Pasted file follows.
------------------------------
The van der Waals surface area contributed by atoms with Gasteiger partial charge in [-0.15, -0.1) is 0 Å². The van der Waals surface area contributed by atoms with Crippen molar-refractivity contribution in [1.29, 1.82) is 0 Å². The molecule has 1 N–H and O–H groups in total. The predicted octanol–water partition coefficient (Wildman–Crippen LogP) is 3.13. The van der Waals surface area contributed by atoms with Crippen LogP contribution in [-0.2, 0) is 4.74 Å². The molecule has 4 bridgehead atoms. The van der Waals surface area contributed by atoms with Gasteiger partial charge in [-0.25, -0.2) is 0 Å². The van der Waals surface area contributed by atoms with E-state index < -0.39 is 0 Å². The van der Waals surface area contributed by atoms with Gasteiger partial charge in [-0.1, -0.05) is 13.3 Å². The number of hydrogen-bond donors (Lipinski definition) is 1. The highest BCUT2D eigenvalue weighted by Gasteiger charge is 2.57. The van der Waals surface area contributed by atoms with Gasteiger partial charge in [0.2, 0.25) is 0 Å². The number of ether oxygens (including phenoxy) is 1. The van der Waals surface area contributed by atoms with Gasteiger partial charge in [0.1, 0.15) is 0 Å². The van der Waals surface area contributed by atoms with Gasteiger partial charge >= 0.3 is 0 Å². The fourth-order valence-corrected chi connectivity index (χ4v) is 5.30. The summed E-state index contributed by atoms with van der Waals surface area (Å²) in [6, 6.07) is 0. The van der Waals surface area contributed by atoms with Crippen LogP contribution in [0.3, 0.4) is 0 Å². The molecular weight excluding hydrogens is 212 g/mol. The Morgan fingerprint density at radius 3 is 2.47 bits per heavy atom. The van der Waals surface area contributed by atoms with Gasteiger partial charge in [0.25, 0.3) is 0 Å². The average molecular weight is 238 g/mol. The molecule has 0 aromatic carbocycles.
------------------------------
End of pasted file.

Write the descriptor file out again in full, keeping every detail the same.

The van der Waals surface area contributed by atoms with Gasteiger partial charge in [-0.15, -0.1) is 0 Å². The van der Waals surface area contributed by atoms with Crippen molar-refractivity contribution in [1.29, 1.82) is 0 Å². The molecule has 1 N–H and O–H groups in total. The predicted octanol–water partition coefficient (Wildman–Crippen LogP) is 3.13. The van der Waals surface area contributed by atoms with Crippen LogP contribution in [-0.2, 0) is 4.74 Å². The molecule has 4 bridgehead atoms. The van der Waals surface area contributed by atoms with Gasteiger partial charge in [-0.25, -0.2) is 0 Å². The van der Waals surface area contributed by atoms with E-state index < -0.39 is 0 Å². The van der Waals surface area contributed by atoms with Gasteiger partial charge in [-0.1, -0.05) is 13.3 Å². The number of hydrogen-bond donors (Lipinski definition) is 1. The highest BCUT2D eigenvalue weighted by Gasteiger charge is 2.57. The van der Waals surface area contributed by atoms with Gasteiger partial charge in [0.2, 0.25) is 0 Å². The number of ether oxygens (including phenoxy) is 1. The van der Waals surface area contributed by atoms with Gasteiger partial charge in [0.1, 0.15) is 0 Å². The van der Waals surface area contributed by atoms with Gasteiger partial charge >= 0.3 is 0 Å². The fourth-order valence-corrected chi connectivity index (χ4v) is 5.30. The summed E-state index contributed by atoms with van der Waals surface area (Å²) in [6, 6.07) is 0. The van der Waals surface area contributed by atoms with Crippen LogP contribution in [0.3, 0.4) is 0 Å². The molecular weight excluding hydrogens is 212 g/mol. The Morgan fingerprint density at radius 3 is 2.47 bits per heavy atom. The van der Waals surface area contributed by atoms with Gasteiger partial charge in [0.25, 0.3) is 0 Å². The average molecular weight is 238 g/mol. The molecule has 0 aromatic carbocycles.